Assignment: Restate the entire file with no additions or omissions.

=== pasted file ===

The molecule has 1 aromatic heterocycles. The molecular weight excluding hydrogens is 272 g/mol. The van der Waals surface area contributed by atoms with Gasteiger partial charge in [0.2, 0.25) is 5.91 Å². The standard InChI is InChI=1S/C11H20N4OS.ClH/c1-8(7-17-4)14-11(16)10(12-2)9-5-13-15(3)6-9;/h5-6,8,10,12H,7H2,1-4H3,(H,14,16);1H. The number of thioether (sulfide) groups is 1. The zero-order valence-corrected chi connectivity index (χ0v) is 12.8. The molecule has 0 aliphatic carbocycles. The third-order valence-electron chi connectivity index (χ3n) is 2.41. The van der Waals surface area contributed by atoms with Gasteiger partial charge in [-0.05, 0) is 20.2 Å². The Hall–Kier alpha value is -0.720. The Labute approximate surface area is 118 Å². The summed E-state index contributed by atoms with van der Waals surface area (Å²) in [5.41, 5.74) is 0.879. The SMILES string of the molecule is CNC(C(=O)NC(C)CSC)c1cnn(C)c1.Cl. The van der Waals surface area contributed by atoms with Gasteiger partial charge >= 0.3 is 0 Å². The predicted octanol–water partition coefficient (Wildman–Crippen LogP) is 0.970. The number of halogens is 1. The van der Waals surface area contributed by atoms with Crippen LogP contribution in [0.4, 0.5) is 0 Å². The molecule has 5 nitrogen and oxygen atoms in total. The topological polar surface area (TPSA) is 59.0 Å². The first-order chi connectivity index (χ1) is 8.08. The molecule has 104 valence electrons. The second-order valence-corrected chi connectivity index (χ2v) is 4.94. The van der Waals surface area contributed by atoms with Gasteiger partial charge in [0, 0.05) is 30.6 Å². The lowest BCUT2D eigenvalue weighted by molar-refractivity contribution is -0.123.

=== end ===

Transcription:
The molecule has 1 aromatic heterocycles. The molecular weight excluding hydrogens is 272 g/mol. The van der Waals surface area contributed by atoms with Gasteiger partial charge in [0.2, 0.25) is 5.91 Å². The standard InChI is InChI=1S/C11H20N4OS.ClH/c1-8(7-17-4)14-11(16)10(12-2)9-5-13-15(3)6-9;/h5-6,8,10,12H,7H2,1-4H3,(H,14,16);1H. The number of thioether (sulfide) groups is 1. The zero-order valence-corrected chi connectivity index (χ0v) is 12.8. The molecule has 0 aliphatic carbocycles. The third-order valence-electron chi connectivity index (χ3n) is 2.41. The van der Waals surface area contributed by atoms with Gasteiger partial charge in [-0.05, 0) is 20.2 Å². The Hall–Kier alpha value is -0.720. The Labute approximate surface area is 118 Å². The summed E-state index contributed by atoms with van der Waals surface area (Å²) in [5.41, 5.74) is 0.879. The SMILES string of the molecule is CNC(C(=O)NC(C)CSC)c1cnn(C)c1.Cl. The van der Waals surface area contributed by atoms with Gasteiger partial charge >= 0.3 is 0 Å². The predicted octanol–water partition coefficient (Wildman–Crippen LogP) is 0.970. The number of halogens is 1. The van der Waals surface area contributed by atoms with Crippen LogP contribution in [0.4, 0.5) is 0 Å². The molecule has 5 nitrogen and oxygen atoms in total. The topological polar surface area (TPSA) is 59.0 Å². The first-order chi connectivity index (χ1) is 8.08. The molecule has 104 valence electrons. The second-order valence-corrected chi connectivity index (χ2v) is 4.94. The van der Waals surface area contributed by atoms with Gasteiger partial charge in [0, 0.05) is 30.6 Å². The lowest BCUT2D eigenvalue weighted by molar-refractivity contribution is -0.123.